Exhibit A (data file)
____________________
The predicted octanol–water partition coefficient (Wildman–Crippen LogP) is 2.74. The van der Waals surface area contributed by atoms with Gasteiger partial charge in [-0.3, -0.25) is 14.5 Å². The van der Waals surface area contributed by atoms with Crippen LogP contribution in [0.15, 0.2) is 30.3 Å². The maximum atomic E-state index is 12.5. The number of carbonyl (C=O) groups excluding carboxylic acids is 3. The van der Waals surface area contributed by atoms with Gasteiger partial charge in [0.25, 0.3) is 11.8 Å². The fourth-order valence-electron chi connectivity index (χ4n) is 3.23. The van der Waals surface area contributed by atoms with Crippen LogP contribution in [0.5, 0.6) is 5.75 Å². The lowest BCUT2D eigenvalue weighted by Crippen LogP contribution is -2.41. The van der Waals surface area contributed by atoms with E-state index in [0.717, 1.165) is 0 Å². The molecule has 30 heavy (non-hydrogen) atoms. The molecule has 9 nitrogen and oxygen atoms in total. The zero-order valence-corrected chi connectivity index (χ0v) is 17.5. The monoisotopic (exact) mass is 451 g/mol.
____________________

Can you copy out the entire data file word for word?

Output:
The predicted octanol–water partition coefficient (Wildman–Crippen LogP) is 2.74. The van der Waals surface area contributed by atoms with Gasteiger partial charge in [-0.3, -0.25) is 14.5 Å². The van der Waals surface area contributed by atoms with Crippen LogP contribution in [0.15, 0.2) is 30.3 Å². The maximum atomic E-state index is 12.5. The number of carbonyl (C=O) groups excluding carboxylic acids is 3. The van der Waals surface area contributed by atoms with Gasteiger partial charge in [0.25, 0.3) is 11.8 Å². The fourth-order valence-electron chi connectivity index (χ4n) is 3.23. The van der Waals surface area contributed by atoms with Crippen LogP contribution in [0.5, 0.6) is 5.75 Å². The lowest BCUT2D eigenvalue weighted by Crippen LogP contribution is -2.41. The van der Waals surface area contributed by atoms with E-state index in [0.717, 1.165) is 0 Å². The molecule has 30 heavy (non-hydrogen) atoms. The molecule has 9 nitrogen and oxygen atoms in total. The zero-order valence-corrected chi connectivity index (χ0v) is 17.5. The monoisotopic (exact) mass is 451 g/mol.